Understanding Secure Software Development Essentials
April 08, 2024

Omkhar Arasaratnam

Using open source software has many benefits for organizations. It fosters transparency and innovation, provides flexibility and customization, cuts cost on development and enables collaboration among other developers.

However, organizations could open themselves up to risks if the open source software isn't developed securely. According to a recent report, nearly three-quarters of all commercial codebases contain open source software with high-risk vulnerabilities. These vulnerabilities could lead to holes in the software supply chain for bad actors to exploit, risking malicious attacks and data breaches within organizations.

Vulnerabilities have become pervasive across the software supply chain, as have the malicious actors seeking to exploit them, prompting organizations to bolster security throughout the entire software development life cycle (SDLC) to protect their assets. This emphasis on security is particularly critical for those organizations involved in producing and distributing software that utilizes open source components.

Securely developing open source software is crucial for fostering community trust and ensuring safe, global accessibility while also promoting rapid innovation and maintaining legal compliance. Properly executed, it helps organizations see real measurable change in the health of software supply chains.

A Call for Open Source Security Standardization

A high-profile example of how a vulnerability in open source software can result in catastrophic impact is the Log4J incident. Dubbed "Log4Shell," one of the most widespread security vulnerabilities in recent years, Log4J's popular open source logging tool left millions of organizations susceptible to hackers infiltrating and taking total control of their systems. Organizations that were spared direct attacks scrambled to remediate their systems in late 2021, during a typically quiet period.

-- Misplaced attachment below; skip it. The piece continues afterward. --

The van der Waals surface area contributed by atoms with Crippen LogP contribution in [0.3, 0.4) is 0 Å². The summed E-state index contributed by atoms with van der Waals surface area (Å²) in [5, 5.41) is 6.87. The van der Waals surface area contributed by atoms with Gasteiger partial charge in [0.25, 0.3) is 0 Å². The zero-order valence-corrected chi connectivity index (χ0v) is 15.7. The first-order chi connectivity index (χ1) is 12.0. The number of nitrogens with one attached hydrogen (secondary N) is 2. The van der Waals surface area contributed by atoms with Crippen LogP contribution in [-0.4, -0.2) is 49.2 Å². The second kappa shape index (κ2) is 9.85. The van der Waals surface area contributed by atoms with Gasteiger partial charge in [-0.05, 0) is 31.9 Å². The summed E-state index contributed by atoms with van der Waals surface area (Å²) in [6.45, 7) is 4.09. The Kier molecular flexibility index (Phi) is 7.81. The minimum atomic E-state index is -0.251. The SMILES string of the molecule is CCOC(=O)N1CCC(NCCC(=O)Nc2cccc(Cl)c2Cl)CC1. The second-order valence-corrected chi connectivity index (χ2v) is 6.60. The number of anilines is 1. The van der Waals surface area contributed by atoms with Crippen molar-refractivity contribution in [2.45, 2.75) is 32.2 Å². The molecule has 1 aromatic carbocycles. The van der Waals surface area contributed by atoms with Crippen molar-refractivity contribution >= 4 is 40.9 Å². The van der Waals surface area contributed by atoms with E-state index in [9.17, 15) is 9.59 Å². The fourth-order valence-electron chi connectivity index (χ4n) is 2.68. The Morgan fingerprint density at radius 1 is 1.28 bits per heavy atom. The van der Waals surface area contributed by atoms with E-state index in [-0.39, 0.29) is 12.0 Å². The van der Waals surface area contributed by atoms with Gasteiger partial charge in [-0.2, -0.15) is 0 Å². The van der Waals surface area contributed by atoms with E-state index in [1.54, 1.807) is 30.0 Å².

The vulnerability was even exploited by state-sponsored hackers to target US critical infrastructure and it was used by top ransomware groups LockBit and ALPHV/BlackCat in attacks. The effects were so devastating that years later, companies are dealing with the fallout, all because one open source link in the software supply chain was not secure.

However, identifying the risks within a software supply chain can be challenging. The best way to protect assets and ensure the integrity of the applications and development pipelines is to develop software with security in mind from the start. Failing to do so could have devastating effects.

There is a strong need for standardized security guidelines to enable open source software developers to prioritize security from the outset. Although the advantages of doing so are clear, building universally agreed-upon frameworks and implementing them at scale is a massive undertaking — one that has yet to be fulfilled.